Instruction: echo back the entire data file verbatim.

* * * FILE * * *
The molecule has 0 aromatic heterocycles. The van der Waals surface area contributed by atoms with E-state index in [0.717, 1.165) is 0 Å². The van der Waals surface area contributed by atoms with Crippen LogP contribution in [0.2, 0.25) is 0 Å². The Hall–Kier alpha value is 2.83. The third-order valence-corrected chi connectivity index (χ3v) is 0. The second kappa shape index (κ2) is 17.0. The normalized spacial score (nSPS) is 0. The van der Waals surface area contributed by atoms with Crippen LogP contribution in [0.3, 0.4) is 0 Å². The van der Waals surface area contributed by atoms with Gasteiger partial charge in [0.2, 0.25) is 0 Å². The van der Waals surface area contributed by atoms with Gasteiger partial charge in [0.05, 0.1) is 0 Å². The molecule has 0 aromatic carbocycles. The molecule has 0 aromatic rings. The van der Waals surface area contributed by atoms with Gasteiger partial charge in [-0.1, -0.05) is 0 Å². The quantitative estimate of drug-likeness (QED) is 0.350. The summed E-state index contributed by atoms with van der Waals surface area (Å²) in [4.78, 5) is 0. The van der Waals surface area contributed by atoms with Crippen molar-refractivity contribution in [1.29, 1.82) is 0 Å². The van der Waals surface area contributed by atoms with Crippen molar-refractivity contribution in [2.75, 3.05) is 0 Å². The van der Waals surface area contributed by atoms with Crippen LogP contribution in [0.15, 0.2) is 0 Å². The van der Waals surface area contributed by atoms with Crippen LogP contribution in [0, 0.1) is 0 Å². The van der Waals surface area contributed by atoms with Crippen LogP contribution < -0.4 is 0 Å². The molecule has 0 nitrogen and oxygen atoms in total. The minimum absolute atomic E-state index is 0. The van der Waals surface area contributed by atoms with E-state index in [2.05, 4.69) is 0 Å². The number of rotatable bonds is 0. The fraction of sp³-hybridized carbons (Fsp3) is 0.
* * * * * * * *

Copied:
The molecule has 0 aromatic heterocycles. The van der Waals surface area contributed by atoms with E-state index in [0.717, 1.165) is 0 Å². The van der Waals surface area contributed by atoms with Crippen LogP contribution in [0.2, 0.25) is 0 Å². The Hall–Kier alpha value is 2.83. The third-order valence-corrected chi connectivity index (χ3v) is 0. The second kappa shape index (κ2) is 17.0. The normalized spacial score (nSPS) is 0. The van der Waals surface area contributed by atoms with Crippen LogP contribution in [0.3, 0.4) is 0 Å². The van der Waals surface area contributed by atoms with Gasteiger partial charge in [0.2, 0.25) is 0 Å². The van der Waals surface area contributed by atoms with Gasteiger partial charge in [0.05, 0.1) is 0 Å². The molecule has 0 aromatic carbocycles. The molecule has 0 aromatic rings. The van der Waals surface area contributed by atoms with Gasteiger partial charge in [-0.1, -0.05) is 0 Å². The quantitative estimate of drug-likeness (QED) is 0.350. The summed E-state index contributed by atoms with van der Waals surface area (Å²) in [4.78, 5) is 0. The van der Waals surface area contributed by atoms with Crippen molar-refractivity contribution in [1.29, 1.82) is 0 Å². The van der Waals surface area contributed by atoms with Crippen molar-refractivity contribution in [2.75, 3.05) is 0 Å². The van der Waals surface area contributed by atoms with Crippen LogP contribution in [0.15, 0.2) is 0 Å². The van der Waals surface area contributed by atoms with Crippen LogP contribution in [0, 0.1) is 0 Å². The van der Waals surface area contributed by atoms with Crippen LogP contribution < -0.4 is 0 Å². The molecule has 0 nitrogen and oxygen atoms in total. The minimum absolute atomic E-state index is 0. The van der Waals surface area contributed by atoms with E-state index in [2.05, 4.69) is 0 Å². The number of rotatable bonds is 0. The fraction of sp³-hybridized carbons (Fsp3) is 0.